New York

Artur Nikodem

Robert Mann Gallery

At a time when Chelsea is filled with wall-size, color-saturated photographs pursuing “the painting of modem life,” there is something perversely appealing about a show of minuscule black-and-white photographs made by a painter. Known for his Tyrolean landscapes, agrarian scenes, portraits, and nudes, modernist Artur Nikodem was influenced in his native Austria by the Vienna Secession and Art Nouveau; he studied in Munich and Florence and lived briefly in Paris, where he was especially drawn to the work of Manet and Cézanne. From 1914 to 1930, Nikodem tested photographic equipment for a dealer friend, producing only two-and-a-half-inch square or rectangular contact prints and never showing them as art, though some of the hundreds of images he made during this time surely functioned as studies for paintings.

Nikodem’s prints (thirty-four of which were on view here) are so small that the ideal viewing distance is collapsed to a few inches, drawing us into a disarming intimacy that is most effective in his nude portraits of his model (and lover?) Gunda Wiese (who would die, at twenty-four, of tuberculosis) and second wife Barbara Hoyer. In one image Wiese appears poised to rise from an armchair, topless, her dress having fallen in complex folds into her lap. In another, Hoyer’s bare legs and feet rest on a patterned cloth strewn with small white objects (game pieces?), as she reaches languidly to steady an alert-looking teddy bear. Most of Nikodem’s photographs are shot in a single small, dark room, with shafts of daylight isolating the sitters, who often look directly, lovingly, into the lens. There is one self-portrait of the artist in his studio, standing with his arms crossed, one hand highlighted, beside a large painting of two nudes against an abstract ground. There are landscapes here, too, of rugged slopes and birch copses, but they lack the complexity and particularity of the portraits.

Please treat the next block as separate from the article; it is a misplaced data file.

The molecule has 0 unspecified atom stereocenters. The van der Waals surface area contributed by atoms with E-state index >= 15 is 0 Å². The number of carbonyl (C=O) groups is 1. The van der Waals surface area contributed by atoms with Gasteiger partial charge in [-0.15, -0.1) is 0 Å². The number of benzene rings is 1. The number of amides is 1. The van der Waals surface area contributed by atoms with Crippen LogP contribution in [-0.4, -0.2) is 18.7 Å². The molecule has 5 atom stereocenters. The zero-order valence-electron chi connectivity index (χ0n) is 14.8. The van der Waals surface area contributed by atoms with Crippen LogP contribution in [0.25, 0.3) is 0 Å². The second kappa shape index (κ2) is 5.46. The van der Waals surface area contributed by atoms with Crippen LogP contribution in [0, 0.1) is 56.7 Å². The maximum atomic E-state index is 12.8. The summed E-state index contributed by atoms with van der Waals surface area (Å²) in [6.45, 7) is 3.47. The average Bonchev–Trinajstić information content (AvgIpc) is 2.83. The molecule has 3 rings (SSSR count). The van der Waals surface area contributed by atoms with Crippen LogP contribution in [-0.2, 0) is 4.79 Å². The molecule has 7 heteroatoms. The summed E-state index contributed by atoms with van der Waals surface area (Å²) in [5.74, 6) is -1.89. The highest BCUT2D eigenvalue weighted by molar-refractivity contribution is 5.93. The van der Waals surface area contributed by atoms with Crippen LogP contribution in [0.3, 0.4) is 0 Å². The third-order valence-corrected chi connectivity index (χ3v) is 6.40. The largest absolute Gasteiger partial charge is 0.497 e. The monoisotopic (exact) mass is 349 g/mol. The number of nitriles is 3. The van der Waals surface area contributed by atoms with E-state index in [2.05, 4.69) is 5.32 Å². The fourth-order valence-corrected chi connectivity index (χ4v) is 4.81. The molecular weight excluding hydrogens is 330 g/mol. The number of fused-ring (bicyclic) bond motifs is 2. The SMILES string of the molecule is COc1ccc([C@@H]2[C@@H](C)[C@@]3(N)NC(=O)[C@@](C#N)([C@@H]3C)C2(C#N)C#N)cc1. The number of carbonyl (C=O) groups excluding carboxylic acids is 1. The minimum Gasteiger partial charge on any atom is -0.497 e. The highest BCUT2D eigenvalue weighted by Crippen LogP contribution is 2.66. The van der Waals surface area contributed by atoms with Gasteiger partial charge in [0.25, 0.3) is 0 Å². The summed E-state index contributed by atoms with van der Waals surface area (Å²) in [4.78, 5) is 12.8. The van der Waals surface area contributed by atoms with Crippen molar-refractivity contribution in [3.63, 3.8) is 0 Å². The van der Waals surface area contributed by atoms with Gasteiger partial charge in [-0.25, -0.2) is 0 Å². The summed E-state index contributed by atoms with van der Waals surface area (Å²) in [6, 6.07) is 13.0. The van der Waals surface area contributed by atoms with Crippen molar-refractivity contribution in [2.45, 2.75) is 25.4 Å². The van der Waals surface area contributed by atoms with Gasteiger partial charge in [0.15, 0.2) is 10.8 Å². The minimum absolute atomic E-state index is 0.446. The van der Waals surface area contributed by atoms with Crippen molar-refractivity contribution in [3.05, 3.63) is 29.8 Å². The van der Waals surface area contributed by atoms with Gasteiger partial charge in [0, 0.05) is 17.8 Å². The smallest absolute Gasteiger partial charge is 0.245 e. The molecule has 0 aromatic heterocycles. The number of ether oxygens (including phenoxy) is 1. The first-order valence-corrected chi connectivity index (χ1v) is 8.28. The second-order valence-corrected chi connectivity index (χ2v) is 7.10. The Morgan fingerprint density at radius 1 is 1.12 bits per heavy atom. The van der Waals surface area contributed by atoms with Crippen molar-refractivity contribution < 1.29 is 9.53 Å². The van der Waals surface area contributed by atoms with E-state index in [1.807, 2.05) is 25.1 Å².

While Nikodem draws on a vocabulary of large simple shapes and luxurious color in his paintings, in his photographs he manipulates extreme contrasts and gradations of light and shadow. Yet the compositional sense is recognizably the same, as distinctive as a fingerprint. What’s most remarkable is that Nikodem, more than many other painters who have taken photographs, instinctively recognized that photography is all about composing with light, and that the pleasure in this is akin to that of composing with color. He even incorporated light leaks and other aberrations into his compositions, using techniques largely ignored by other photographer-painters.

Two images in the show are so perfectly realized that they remain lodged in the mind long after one has left the gallery. In one, Barbara’s hands are splayed and crossed before her, catching light and being caught in turn. In the other, a white swan glides in a black pool; the arc of the swan’s neck is mirrored in the water, and the forward thrust and lift of its head is memorialized by a fortuitous streak of leaked light, sweeping across the surface like a brushstroke.

David Levi Strauss